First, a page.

You want to start on the right foot. I understand. We all want to put our best foot forward, especially when it comes to starting a startup.

The real challenge is, however, knowing what are the best steps or points in your journey to be aware of that will help you through building a product that customers want and a business that is sustainable and growing.

These are some of the essentials that will ensure you launch your mobile app startup with the right foot.

#1 Success is by design

The fundamentals of building an app or a business are the same. In fact, an app is a business. If you treat it like one, you will go far and wide and make money along the way. On the other hand, if you just treat it like a hobby, which in my estimates is about 90% of the apps out there, your app will be among one of those many that don't make any money or any difference to your customers' lives.

Don't fall prey to the Noah's Ark syndrome. You must assume that when you build your app, no one will download it. That's the worse that can happen. And you build your business from there on.

Apps are successful when the entrepreneurs behind them are determined to make them successful. Not by leaving it to chance or luck.

#2 Starting small helps build a better app

When building an app, don't go tapping the entire customer base. The cost would be extremely high and your competitors will take advantage of your mistakes with the first instance of your product.

Instead, start small and build an app for a very narrow audience. Most often, you don't know whether your app will fly or die and the best validation is when the customers use it.

When you build for a small number of users, you get the opportunity to make your mistakes with only that select audience. You get the chance to enhance your mobile app to cater to your customers' demands by observing their behavior through analytics and putting those lessons into product enhancement.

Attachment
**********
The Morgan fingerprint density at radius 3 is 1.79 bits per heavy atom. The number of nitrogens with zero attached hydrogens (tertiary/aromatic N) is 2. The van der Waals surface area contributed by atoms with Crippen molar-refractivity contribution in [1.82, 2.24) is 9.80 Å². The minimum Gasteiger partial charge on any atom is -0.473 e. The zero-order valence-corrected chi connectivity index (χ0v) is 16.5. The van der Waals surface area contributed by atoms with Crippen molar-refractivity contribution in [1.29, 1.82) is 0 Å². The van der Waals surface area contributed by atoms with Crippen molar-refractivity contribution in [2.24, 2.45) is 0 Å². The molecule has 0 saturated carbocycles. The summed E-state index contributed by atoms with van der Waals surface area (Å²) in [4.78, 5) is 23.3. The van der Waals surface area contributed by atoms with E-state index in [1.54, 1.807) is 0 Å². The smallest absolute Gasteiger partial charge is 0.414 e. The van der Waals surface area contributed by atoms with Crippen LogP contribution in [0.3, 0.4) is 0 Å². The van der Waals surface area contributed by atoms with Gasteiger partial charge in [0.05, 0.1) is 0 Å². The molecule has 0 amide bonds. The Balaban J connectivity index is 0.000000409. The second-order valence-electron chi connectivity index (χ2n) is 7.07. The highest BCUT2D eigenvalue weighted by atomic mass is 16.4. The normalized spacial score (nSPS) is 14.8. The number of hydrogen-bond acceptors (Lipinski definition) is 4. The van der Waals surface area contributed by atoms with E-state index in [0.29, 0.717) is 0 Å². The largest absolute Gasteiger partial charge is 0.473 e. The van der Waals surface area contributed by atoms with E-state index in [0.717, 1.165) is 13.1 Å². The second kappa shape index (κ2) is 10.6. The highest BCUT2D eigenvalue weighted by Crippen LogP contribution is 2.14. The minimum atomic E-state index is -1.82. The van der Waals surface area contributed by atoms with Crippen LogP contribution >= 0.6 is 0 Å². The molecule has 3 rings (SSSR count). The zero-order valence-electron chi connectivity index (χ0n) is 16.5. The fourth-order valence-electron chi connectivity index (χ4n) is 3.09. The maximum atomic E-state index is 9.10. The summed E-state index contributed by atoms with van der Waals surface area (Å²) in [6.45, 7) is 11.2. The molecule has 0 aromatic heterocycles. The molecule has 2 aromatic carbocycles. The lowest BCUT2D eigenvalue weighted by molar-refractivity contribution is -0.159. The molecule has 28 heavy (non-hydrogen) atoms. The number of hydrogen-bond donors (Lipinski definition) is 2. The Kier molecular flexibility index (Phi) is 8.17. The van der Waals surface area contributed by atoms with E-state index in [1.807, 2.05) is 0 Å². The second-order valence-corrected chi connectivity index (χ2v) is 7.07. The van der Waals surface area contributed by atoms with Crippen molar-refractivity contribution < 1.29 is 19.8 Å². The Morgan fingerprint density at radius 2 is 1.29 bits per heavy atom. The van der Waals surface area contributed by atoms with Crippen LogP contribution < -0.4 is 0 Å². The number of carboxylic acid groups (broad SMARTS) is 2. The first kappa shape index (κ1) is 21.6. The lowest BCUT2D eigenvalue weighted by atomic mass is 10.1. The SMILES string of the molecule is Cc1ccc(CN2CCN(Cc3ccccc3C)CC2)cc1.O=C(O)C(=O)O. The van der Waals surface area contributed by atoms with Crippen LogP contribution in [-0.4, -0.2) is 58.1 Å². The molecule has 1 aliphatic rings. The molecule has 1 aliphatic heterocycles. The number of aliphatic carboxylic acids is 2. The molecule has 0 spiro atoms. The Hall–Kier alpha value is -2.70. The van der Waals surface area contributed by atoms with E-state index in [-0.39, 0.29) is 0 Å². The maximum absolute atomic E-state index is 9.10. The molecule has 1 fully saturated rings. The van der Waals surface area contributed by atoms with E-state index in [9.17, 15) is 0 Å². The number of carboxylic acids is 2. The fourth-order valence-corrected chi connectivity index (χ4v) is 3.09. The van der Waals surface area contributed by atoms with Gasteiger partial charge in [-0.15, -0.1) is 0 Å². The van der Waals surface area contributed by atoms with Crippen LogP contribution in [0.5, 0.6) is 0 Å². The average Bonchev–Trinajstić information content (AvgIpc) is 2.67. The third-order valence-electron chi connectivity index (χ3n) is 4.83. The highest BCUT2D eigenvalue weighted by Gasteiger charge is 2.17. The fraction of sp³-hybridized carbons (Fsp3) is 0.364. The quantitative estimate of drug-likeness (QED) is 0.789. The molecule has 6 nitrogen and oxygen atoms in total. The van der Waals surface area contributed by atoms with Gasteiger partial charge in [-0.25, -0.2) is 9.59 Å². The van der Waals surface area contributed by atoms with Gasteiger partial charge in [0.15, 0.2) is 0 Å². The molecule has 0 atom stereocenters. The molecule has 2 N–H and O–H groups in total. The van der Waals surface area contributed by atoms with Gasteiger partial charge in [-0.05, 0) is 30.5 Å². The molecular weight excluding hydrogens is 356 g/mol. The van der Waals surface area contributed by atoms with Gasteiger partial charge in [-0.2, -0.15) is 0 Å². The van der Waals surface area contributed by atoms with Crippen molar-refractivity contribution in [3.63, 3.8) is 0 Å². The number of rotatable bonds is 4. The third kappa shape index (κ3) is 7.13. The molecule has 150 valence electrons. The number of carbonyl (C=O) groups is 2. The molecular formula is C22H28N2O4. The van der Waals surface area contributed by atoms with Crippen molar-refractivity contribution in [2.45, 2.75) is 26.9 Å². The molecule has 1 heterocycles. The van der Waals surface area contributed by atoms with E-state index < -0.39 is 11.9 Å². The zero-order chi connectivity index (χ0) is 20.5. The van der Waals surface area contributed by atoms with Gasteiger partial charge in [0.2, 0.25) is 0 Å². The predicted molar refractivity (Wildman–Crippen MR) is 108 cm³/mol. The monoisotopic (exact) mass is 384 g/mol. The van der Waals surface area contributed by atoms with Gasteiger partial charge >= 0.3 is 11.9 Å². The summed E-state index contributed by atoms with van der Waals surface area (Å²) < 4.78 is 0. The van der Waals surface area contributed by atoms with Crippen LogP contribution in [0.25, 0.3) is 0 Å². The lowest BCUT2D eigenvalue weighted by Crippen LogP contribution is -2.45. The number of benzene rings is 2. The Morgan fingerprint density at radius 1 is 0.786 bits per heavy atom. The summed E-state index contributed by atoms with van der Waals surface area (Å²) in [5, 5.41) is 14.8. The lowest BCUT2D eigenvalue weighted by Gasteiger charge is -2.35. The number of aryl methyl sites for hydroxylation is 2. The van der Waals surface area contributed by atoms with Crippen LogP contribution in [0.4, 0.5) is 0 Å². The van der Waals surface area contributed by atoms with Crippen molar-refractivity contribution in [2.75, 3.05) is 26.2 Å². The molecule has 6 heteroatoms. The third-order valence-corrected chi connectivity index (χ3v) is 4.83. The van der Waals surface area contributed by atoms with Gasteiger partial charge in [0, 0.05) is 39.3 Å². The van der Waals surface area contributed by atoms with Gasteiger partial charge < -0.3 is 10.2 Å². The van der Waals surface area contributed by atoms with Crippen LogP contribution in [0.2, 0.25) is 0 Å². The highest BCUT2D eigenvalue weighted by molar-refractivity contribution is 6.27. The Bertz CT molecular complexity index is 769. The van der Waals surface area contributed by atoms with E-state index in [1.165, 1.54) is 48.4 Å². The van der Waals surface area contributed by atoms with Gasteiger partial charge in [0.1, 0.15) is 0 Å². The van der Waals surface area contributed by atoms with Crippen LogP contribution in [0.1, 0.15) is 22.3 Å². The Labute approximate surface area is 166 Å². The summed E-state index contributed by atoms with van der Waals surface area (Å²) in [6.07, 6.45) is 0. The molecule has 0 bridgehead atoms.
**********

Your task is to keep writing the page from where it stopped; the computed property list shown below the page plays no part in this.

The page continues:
#3 Incrementally better features will not make a successful app

This is especially true if a large number of users are already using a competing app. A paper by John Gourville, professor of marketing at Harvard Business School, specifies that products fail because entrepreneurs irrationally overvalue their innovation, compared to consumers who overvalue what they've been already using.

He states that for new apps (products) to stand a chance, they have to be 10 times better than the existing ones, "making the innovation's relative benefits so great that they overcome any overweighting of potential losses."

If your idea is similar to your competitor (with marginal feature differentiation) that already has traction in the market, you must be nave to assume that your competitor will not react.

#4 The right time to raise money

"The best way to convince investors is to start a startup that is actually growing fast, and then simply tell investors so," tweeted Y Combinator's Paul Graham recently.

Get traction before you seek funding. The reason being is at the idea stage, you really don't have any validation from your customer whether they want your app or not and merely asking potential customers seldom helps.

Instead, you have to give them something they can use and take their feedback to understand if it works for them. That's the base expectation of any investor. They surely do not want to invest in a product that no one wants.

Look to your friends and family, save a sum each month from your paycheck and use your credit card to get your mobile app off the ground.

#5 A pivot can save your app from failing

Pivot, a term coined by The Lean Startup author Eric Ries that means "a change in strategy without a change in vision," could be the answer to building a successful mobile app.

Paul Graham once said, "The startups in the tech incubator Y Combinator, whose acceptance rate is less than 3%, change products and markets so frequently that the idea they applied with is often irrelevant to the final product."

Ries gives an analogy to explain the concept better: "You don't ask your car's GPS where you want to go, you tell it where you want to go and it helps you get there. Vision is where we want to go; strategy is our GPS for figuring out how to get there. That structure of experimentation, rapid iteration, and pivoting, I think that's at the foundation of modern innovation."